In the summer of 1974, I spent three months travelling through Europe in the back of our family car. I have few but vivid memories from that summer, largely due to the unfortunate coincidence of puberty and road sickness which forced me to look out the window in desperate search of a bathroom, a castle or better yet, a castle with a bathroom.
The highlights of the summer were visits to gregarious European family friends, who welcomed us into their homes and shared unique regional food and culture. In Valais, Switzerland, we visited the tiny village of Chermignon, which is exactly as its name implies, both cher and mignon.
Here, shepherds still climb the mountainside with their cows, and carry their raclette cheese, bread and Fendant wine in a knapsack. They prepare their raclette the traditional way: round cheese, cut side to the fire, melted and scraped (raclé) onto pickles and boiled potatoes. After one such day of mountain climbing with the local publican and racleur, we piled into the car and made our way through the valley, past pear trees heavy with glistening glass bottles. Did I imagine that?
Fast forward a few years, and a return visit confirms that Valais is, indeed, dotted with bottle trees. The canton of Valais is home to the renowned eau-de-vie, Poire William (or Williams); it is also produced traditionally in France, Germany and Italy.
In Valais, this regional specialty includes not only the eau-de-vie, but also the entire Williams (aka Bartlett) pear inside the bottle, which is a puzzling novelty. To achieve this, growers fasten a globular transparent bottle around the tiny developing pear, and pick it when it is ripe, trapping the pear inside the bottle. In some regions, Poire William goes also by the name “La prisonnière”, conjuring the image of the imprisoned pear inside the bottle. The remainder of the fruit on the tree is distilled to a schnapps-like 40 percent alcohol, and added to the bottle, allowing the pear to be preserved. The result is an apéritif that can be served cold, after dinner or to accompany dessert.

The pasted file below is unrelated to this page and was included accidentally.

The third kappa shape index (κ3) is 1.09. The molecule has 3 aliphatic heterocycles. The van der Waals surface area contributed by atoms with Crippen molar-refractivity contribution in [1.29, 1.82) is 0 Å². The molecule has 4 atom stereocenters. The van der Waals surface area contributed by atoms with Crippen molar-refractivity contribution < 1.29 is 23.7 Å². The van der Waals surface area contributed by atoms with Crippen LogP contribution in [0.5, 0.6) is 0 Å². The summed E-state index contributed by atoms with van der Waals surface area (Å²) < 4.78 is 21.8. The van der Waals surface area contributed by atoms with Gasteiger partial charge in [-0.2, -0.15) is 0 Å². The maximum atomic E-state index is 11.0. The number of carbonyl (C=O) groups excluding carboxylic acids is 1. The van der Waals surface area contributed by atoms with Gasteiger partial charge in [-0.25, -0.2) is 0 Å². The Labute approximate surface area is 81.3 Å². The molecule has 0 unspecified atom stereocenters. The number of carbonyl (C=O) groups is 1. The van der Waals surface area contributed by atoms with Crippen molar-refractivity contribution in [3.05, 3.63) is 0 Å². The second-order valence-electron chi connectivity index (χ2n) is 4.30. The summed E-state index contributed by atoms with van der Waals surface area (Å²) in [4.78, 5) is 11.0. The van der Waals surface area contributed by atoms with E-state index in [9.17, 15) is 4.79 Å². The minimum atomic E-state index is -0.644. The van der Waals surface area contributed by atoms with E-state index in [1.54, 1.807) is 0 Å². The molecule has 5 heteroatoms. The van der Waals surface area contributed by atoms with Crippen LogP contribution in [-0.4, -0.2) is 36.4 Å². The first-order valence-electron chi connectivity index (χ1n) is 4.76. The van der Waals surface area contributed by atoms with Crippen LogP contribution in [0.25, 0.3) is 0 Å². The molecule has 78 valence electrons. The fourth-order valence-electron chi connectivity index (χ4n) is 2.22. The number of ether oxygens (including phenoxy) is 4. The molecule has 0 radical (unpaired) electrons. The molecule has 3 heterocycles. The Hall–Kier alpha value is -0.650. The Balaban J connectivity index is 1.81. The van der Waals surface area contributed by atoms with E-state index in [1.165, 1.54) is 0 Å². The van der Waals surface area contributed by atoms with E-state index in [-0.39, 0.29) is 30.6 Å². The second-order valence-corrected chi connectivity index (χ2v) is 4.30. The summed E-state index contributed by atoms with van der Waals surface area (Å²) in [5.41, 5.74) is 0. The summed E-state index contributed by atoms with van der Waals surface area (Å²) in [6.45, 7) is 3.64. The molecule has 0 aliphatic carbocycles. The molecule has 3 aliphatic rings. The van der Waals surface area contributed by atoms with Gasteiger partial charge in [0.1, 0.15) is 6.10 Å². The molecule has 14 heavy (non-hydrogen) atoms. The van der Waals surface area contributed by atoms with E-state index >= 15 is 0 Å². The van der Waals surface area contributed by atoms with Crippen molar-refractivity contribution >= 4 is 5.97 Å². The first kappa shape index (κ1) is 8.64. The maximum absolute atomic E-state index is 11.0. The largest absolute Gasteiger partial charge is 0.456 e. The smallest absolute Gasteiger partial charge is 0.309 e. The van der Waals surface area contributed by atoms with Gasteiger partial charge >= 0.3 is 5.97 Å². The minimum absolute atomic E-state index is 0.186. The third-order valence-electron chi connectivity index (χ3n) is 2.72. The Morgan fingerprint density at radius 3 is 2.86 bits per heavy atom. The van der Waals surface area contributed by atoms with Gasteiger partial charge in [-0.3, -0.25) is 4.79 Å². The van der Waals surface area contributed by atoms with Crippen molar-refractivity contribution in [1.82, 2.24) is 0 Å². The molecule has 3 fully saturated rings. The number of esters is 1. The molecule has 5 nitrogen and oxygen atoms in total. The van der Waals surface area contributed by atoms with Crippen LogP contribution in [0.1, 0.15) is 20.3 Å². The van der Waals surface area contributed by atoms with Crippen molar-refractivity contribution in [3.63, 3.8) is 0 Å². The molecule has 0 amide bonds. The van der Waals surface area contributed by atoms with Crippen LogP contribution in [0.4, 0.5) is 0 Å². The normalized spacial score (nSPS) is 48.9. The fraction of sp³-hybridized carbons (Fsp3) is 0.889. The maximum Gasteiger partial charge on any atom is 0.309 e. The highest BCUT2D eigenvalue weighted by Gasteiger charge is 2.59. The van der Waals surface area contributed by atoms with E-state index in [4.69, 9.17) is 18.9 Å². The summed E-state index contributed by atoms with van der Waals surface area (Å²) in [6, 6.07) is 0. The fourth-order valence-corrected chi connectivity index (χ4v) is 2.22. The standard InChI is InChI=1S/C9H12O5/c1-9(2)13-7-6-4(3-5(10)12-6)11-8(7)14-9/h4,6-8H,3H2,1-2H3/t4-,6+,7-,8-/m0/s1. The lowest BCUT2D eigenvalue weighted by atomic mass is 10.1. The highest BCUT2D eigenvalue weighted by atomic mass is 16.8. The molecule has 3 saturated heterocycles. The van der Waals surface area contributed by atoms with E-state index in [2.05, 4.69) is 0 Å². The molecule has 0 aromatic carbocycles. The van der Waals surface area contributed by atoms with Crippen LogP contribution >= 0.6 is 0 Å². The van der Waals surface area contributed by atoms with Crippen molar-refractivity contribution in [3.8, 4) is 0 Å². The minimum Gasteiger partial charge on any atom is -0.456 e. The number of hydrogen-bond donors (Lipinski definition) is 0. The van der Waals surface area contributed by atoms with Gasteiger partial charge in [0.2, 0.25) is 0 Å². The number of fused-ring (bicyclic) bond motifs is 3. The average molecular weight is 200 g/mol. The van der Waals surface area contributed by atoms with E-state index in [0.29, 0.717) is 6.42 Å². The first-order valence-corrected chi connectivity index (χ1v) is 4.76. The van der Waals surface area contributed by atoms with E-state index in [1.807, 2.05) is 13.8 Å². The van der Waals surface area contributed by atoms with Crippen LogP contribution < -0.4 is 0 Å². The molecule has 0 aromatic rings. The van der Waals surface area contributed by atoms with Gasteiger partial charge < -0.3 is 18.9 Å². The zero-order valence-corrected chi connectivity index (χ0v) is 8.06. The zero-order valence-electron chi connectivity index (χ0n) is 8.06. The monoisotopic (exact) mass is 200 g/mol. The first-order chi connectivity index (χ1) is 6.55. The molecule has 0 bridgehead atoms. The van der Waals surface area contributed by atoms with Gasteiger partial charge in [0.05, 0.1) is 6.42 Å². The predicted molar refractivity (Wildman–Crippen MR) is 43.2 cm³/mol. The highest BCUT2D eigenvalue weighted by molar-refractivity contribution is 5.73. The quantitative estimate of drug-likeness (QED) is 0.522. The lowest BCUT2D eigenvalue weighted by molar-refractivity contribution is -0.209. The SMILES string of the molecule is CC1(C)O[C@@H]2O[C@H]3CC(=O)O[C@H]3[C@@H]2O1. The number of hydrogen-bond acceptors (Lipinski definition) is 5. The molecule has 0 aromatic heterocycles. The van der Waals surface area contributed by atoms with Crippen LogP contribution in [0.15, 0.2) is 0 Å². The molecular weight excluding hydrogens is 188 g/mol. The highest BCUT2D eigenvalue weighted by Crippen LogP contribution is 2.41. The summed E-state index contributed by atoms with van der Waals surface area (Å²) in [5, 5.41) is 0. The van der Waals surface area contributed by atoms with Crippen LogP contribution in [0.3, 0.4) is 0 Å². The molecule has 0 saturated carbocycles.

Photo Credit: Hellomarkers! Via Flickr
Poire William and other parlour tricks, such as the ship in a bottle, fall under the umbrella category of “impossible bottles”. It is easy to imagine the imprisoned pear becoming fashionable in the late 19th century, alongside the taxidermy, butterfly collections and house ferns that were so fashionable in the Victorian era.
Here in Ontario, we grow lovely Bartletts. Add to that the fact that we are not able to purchase pears-in-glass at our local LCBO, and it is only a matter of time before someone spies a bottle tree on their summer roadtrip through Niagara. Missing are the castles and mountains, but at least you can count on modern conveniences.
Photo Credit: Barbara Rich via Flickr